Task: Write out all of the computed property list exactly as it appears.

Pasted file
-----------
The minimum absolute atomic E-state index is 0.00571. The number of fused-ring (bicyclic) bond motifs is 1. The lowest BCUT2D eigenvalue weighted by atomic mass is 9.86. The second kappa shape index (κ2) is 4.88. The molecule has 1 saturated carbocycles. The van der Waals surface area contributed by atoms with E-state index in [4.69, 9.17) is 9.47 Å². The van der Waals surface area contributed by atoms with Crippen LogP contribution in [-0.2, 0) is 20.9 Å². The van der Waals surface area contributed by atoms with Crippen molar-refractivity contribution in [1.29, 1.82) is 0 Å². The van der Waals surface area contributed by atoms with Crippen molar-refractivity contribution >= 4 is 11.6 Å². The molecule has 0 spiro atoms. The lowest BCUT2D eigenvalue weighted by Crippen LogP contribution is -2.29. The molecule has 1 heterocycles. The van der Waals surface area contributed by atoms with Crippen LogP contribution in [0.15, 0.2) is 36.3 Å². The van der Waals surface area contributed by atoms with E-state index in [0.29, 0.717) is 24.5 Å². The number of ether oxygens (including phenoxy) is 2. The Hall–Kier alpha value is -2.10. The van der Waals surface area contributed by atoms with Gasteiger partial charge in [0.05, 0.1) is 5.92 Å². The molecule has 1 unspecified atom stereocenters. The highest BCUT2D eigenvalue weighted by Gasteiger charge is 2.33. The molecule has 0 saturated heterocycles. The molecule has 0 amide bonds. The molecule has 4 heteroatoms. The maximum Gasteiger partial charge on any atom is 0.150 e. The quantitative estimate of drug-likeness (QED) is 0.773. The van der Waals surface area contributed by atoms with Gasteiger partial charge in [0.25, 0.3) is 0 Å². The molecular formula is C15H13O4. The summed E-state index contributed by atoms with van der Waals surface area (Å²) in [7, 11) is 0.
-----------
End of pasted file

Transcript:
The minimum absolute atomic E-state index is 0.00571. The number of fused-ring (bicyclic) bond motifs is 1. The lowest BCUT2D eigenvalue weighted by atomic mass is 9.86. The second kappa shape index (κ2) is 4.88. The molecule has 1 saturated carbocycles. The van der Waals surface area contributed by atoms with E-state index in [4.69, 9.17) is 9.47 Å². The van der Waals surface area contributed by atoms with Crippen LogP contribution in [-0.2, 0) is 20.9 Å². The van der Waals surface area contributed by atoms with Crippen molar-refractivity contribution in [1.29, 1.82) is 0 Å². The van der Waals surface area contributed by atoms with Crippen molar-refractivity contribution >= 4 is 11.6 Å². The molecule has 0 spiro atoms. The lowest BCUT2D eigenvalue weighted by Crippen LogP contribution is -2.29. The molecule has 1 heterocycles. The van der Waals surface area contributed by atoms with Crippen LogP contribution in [0.15, 0.2) is 36.3 Å². The van der Waals surface area contributed by atoms with E-state index in [0.29, 0.717) is 24.5 Å². The number of ether oxygens (including phenoxy) is 2. The Hall–Kier alpha value is -2.10. The van der Waals surface area contributed by atoms with Gasteiger partial charge in [0.05, 0.1) is 5.92 Å². The molecule has 1 unspecified atom stereocenters. The highest BCUT2D eigenvalue weighted by Gasteiger charge is 2.33. The molecule has 0 saturated heterocycles. The molecule has 0 amide bonds. The molecule has 4 heteroatoms. The maximum Gasteiger partial charge on any atom is 0.150 e. The quantitative estimate of drug-likeness (QED) is 0.773. The van der Waals surface area contributed by atoms with Gasteiger partial charge in [0.25, 0.3) is 0 Å². The molecular formula is C15H13O4. The summed E-state index contributed by atoms with van der Waals surface area (Å²) in [7, 11) is 0.